The recommendation continues bill language providing the Secretary with the authority to approve satellite locations of existing BIE schools if a Tribe can demonstrate that the establishment of such locations would provide comparable levels of education as are being offered at such existing BIE schools, and would not significantly increase costs to the Federal Government. The intent is for this authority to be exercised only in extraordinary circumstances to provide Tribes with additional flexibility regarding where students are educated without compromising how they are educated, and to significantly reduce the hardship and expense of transporting students over long distances, all without unduly increasing costs that would otherwise unfairly come at the expense of other schools in the BIE system. (H. Rept. 114-170, p. 39)
Restriction on Funding for Elementary or Secondary Schools in Alaska. The Administration and Congress continue language restricting funding for the establishment of elementary or secondary schools in Alaska.
Restriction on Funding for Expanded Grades. The Administration and Congress continue language restricting funding for the expansion of grades and schools within the BIE system.
Restriction on Funding for Charter Schools. The Administration and Congress continue language restricting funding for the establishment of charter schools. The House Report provides the following clarification regarding the intent of the provision:
The Committee continues language limiting the expansion of grades and schools in the BIE system, including charter schools. The intent of the language is to prevent already limited funds from being spread further to additional schools and grades. The intent is not to limit tribal flexibility at existing schools. Nothing in the bill is intended to prohibit a Tribe from converting a tribally-controlled school already in the BIE system to a charter school in accordance with State and Federal law. (H. Rept. 114-170, p. 39)
Elementary and Secondary Programs (Non-Forward Funded)
FY 2015 Enacted $119,195,000
FY 2016 Admin. Request $142,361,000
FY 2016 House Committee $139,195,000
FY 2016 Senate Committee $122,361,000
The non-forward funded programs are: Facilities Operations, Facilities Maintenance and Johnson-O’Malley Assistance Grants. Funds for Facilities Operations and Facilities Maintenance are distributed by formula to schools in the BIE school system. (See attached: Admin. Request, p. IA-ST-2)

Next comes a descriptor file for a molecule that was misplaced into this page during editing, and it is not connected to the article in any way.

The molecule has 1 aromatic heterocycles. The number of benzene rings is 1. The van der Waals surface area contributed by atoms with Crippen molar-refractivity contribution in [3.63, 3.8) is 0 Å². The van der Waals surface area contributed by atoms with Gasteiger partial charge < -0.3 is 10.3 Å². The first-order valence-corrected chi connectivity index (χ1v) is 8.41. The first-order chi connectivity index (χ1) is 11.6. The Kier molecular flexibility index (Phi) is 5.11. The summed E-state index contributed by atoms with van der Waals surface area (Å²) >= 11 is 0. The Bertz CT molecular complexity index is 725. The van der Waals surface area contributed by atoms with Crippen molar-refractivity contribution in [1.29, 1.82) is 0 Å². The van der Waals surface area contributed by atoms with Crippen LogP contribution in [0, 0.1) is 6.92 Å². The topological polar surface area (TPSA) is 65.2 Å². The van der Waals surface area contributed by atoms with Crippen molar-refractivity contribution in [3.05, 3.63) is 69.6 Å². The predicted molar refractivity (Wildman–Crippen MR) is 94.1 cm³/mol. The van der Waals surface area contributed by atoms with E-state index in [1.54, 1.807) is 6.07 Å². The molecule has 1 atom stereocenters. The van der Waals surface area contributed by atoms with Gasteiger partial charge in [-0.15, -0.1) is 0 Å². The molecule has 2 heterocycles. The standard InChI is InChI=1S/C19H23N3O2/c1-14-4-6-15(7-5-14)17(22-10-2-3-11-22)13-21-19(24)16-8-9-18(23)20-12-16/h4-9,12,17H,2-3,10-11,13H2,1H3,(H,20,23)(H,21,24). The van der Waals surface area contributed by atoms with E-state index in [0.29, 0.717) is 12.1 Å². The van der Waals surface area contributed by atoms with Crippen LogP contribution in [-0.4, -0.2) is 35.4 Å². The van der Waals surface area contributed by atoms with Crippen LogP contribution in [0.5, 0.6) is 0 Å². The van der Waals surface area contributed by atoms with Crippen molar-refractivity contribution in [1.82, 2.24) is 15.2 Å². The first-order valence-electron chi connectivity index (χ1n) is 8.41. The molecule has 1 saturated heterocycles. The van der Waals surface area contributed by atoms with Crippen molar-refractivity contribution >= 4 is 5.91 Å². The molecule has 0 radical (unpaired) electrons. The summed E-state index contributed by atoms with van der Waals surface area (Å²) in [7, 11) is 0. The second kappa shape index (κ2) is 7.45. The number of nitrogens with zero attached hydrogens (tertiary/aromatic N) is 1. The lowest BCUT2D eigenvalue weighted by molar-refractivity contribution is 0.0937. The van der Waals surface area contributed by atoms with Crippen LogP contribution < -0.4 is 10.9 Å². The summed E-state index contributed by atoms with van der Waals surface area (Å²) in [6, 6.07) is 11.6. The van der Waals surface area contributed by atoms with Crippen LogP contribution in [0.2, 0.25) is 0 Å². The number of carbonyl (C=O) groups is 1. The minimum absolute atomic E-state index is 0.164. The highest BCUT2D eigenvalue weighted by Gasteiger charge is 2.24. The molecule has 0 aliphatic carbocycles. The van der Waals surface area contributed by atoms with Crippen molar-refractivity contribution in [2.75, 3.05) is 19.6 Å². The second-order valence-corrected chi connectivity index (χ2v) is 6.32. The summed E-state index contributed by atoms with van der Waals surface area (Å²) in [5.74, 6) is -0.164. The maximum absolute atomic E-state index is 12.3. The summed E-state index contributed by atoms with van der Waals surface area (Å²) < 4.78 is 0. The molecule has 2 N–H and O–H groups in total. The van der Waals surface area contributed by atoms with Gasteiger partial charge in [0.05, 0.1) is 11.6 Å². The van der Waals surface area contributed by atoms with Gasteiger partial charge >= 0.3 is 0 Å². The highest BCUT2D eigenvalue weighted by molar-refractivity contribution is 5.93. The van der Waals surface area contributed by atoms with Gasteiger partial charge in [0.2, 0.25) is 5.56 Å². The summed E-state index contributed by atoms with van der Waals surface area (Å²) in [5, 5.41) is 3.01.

The Administration requests the following increases:
Facilities Operations. + $10 million above FY 2015 is requested to “allow BIE to fund schools at 61 percent of calculated need to augment escalating utility and operations costs for an aging school system, based on the FY 2014-2015 calculated need of $107,736,000.” (Admin. Request, p. IA-BIE-2) The House concurs with the request while the Senate proposes flat funding.
Facilities Maintenance. + $10 million above FY 2015 is requested to “allow schools to complete additional cyclic preventive maintenance repairs under the $2,500 maintenance fund limit before the required repairs deteriorate further, requiring additional funds from the minor or major improvement and repair account when repair costs exceed $2,500.” (Admin. Request, p. IA-BIE-3) The House concurs with the request while the Senate proposes flat funding.
Johnson-O’Malley. + $2.6 million above FY 2015 is requested to “support the student count. A new JOM student count is scheduled to be issued in early 2015.” (Admin. Request, p. IA-BIE-3) The House proposes flat funding while the Senate concurs with the Administration’s proposed increase. The House Report states:
The recommendation includes $14,739,000 for the Johnson-O’Malley program. The Bureau is directed to consult with Tribes and Congress before proposing any changes in the distribution of future funds or in the frequency or method of future counts. (H. Rept. 114-170, p. 39)
Post Secondary Programs (Forward Funded)
FY 2015 Enacted $69,793,000
FY 2016 Admin. Request $69,793,000
FY 2016 House Committee $69,793,000
FY 2016 Senate Committee $74,793,000
This subactivity funds forward funded Tribal Colleges and Universities (See attached: Admin. Request, p. IA-ST-2)
Forward funding for remaining non-forward funded tribal colleges. $5 million in new funding is proposed by the Senate as a one-time appropriation to facilitate the transition of the two non-forward funded tribal technical colleges (United Tribes Technical College (UTTC) and Navajo Technical University (NTU)) to forward funding. This proposal was not in the Administration’s request. The House acknowledges that not all tribal colleges are forward funded and requests that the Administration submit a proposal to transition these tribal colleges to forward funding in the FY 2017 request.
The House Report states:
The Committee acknowledges the inconsistency that not all tribal colleges and universities are forward-funded so as to align with academic calendars instead of fiscal calendars. The Administration is encouraged to submit a proposal beginning with the fiscal year 2017 budget submission to transition to forward-funding over a period of three to five years the remaining tribal colleges and universities, including the Institute of American Indian and Alaska Native Culture and Arts Development. (H. Rept. 114-170, p. 39)
The Senate Report states: